JACKSON–Charles Evans Jr. is set to be questioned this week about his trust account, but he is trying to postpone the exam, claiming that he cannot comply with bankruptcy court wishes because he is currently jailed on felony charges for resisting arrest by U.S. Marshals.
According to a bankruptcy court document filed today (June 3), one of Evans’ attorneys, along with his brother Chris Evans, gained temporary access on Wednesday to a unit at Uncle Bob’s Self Storage in Jackson where Evans, and possibly his brother, have documents stored. There are a large quantity of documents in the unit, and Evans attorneys state that they cannot examine the documents with the help of Charles Evans Jr.
Without Evans, parties will not be able to determine which documents comply with the subpoena, violate the attorney-client privilege of Evans’ various clients, or implicate Evans’ constitutional right not to incriminate himself, the filing said.
Charles Evans Jr. is set to undergo a Rule 2004 examination on June 8 and 9 led by numerous lawyers from Mississippi Valley Title Insurance Company (MVT) and more than 30 Mississippi banks, which were allegedly defrauded by him and his brother Chris Evans.
A Rule 2004 examination under U.S. Bankruptcy Code is a thorough investigation of a debtor’s estate by a creditor. Under the rule a debtor’s attendance for examination and the production of documents may be compelled. The examination may relate only to the acts, conduct, property, liabilities and financial condition of the debtor, or to any matter which may affect the administration of the debtor’s estate.
Chris Evans filed for bankruptcy in October.
More than $40 million in claims have been filed against MVT by banks, which were used as investors in an alleged Ponzi scheme conducted by the Evans brothers. Public records show that the brothers stacked multiple commercial real estate development loans on single pieces of property. Loans were obtained through shell companies, using various parcels of land as collateral, when the title to the collateral was often not owned by the business entities obtaining the loans. As the brothers defaulted on loans, banks scrambled for rights to the land and for payment from the insurance company.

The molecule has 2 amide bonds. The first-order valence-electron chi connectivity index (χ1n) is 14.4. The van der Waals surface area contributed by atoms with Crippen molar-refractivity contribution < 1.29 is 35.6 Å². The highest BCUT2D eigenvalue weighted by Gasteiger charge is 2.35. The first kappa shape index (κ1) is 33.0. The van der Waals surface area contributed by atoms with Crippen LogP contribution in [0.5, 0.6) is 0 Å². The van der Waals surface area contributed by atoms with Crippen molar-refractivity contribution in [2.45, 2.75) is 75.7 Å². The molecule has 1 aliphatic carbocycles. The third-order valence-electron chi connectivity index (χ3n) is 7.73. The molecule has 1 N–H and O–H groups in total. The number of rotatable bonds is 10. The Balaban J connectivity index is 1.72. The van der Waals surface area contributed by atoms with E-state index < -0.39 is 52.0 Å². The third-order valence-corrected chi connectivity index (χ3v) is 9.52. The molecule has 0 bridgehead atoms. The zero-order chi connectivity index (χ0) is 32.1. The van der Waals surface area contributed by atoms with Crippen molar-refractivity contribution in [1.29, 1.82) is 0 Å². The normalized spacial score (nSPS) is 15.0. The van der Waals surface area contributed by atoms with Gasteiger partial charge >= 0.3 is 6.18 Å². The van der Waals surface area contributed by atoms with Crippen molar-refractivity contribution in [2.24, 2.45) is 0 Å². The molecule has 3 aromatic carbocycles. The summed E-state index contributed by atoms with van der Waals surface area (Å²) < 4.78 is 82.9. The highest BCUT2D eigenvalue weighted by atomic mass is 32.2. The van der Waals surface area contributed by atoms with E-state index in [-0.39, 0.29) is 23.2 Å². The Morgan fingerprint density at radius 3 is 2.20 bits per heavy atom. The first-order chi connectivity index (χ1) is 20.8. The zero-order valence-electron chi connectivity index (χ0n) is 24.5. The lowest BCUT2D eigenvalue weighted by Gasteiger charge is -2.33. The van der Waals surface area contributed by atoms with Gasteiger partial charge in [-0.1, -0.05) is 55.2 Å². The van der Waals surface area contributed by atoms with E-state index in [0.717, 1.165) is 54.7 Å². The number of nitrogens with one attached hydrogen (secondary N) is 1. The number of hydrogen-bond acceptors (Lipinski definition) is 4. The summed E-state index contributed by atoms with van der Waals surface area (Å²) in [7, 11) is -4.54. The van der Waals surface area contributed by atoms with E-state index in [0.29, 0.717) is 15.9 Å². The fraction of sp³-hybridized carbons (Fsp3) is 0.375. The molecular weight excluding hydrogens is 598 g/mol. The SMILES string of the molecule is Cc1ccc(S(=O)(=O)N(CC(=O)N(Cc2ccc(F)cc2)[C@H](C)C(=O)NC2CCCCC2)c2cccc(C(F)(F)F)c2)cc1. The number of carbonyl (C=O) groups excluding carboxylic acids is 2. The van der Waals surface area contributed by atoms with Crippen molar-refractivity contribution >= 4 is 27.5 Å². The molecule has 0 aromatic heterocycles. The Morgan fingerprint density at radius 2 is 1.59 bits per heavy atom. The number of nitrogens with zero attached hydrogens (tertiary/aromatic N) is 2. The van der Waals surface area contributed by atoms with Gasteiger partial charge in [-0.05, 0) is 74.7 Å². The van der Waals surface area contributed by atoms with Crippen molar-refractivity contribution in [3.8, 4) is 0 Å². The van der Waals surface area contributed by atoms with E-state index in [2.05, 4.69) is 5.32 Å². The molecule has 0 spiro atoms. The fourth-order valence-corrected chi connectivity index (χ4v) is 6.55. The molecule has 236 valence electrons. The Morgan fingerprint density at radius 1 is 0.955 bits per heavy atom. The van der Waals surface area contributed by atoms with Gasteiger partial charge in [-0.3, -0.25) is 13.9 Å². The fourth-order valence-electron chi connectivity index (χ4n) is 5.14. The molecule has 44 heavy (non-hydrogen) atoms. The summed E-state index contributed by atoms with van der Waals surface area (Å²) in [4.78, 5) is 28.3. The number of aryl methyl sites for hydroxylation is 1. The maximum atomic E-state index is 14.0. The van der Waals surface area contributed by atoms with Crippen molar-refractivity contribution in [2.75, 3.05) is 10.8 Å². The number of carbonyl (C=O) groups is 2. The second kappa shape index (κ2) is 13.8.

Charles Evans Jr. was an approved attorney who wrote title insurance policies for MVT. Alleged illegal activities began in 2003. The shell companies owned properties in Madison, Harrison and DeSoto counties and also in the state of Texas. The brothers were first sued in September by MVT. The case is being handled by federal bankruptcy court in Jackson.
No criminal charges have been filed in the case regarding fraudulent activities.
Charles Evans Jr. was arrested on May 26 by U.S. Marshals in the MetroCenter Mall parking lot in Jackson after resisting arrest. He was in possession of a firearm. Bankruptcy Court Judge Neil Olack had issued a warrant for Evans on May 21 after holding him in civil contempt for failure to appear at a hearing and surrender information about his trust account.
Evans is being held in Madison County jail awaiting his next hearing on the felony charges. Law requires that he be indicted within the next 30 days.
A Mississippi Valley Title Insurance attorney said recently that the company believes Evans has access to significant funds.
An FBI agent testified this week in federal district court that although the agency has been investigating the case for almost a year, it still cannot determine whether Evans has significant funds left.
MVT has $30 million set aside for claims reserves, which is not enough to pay the 65 claims made by banks. The company’s parent, Old Republic National Title Insurance Company (ORNT), jointly issued all of the company’s policies. ORNT has several hundred million in claims reserves.
An FBI agent testified in federal district court that the agency has been investigating the case for almost a year but still could not determine whether the brothers have significant funds.
Evans defense attorney, John Collete, said Evans does not have money.
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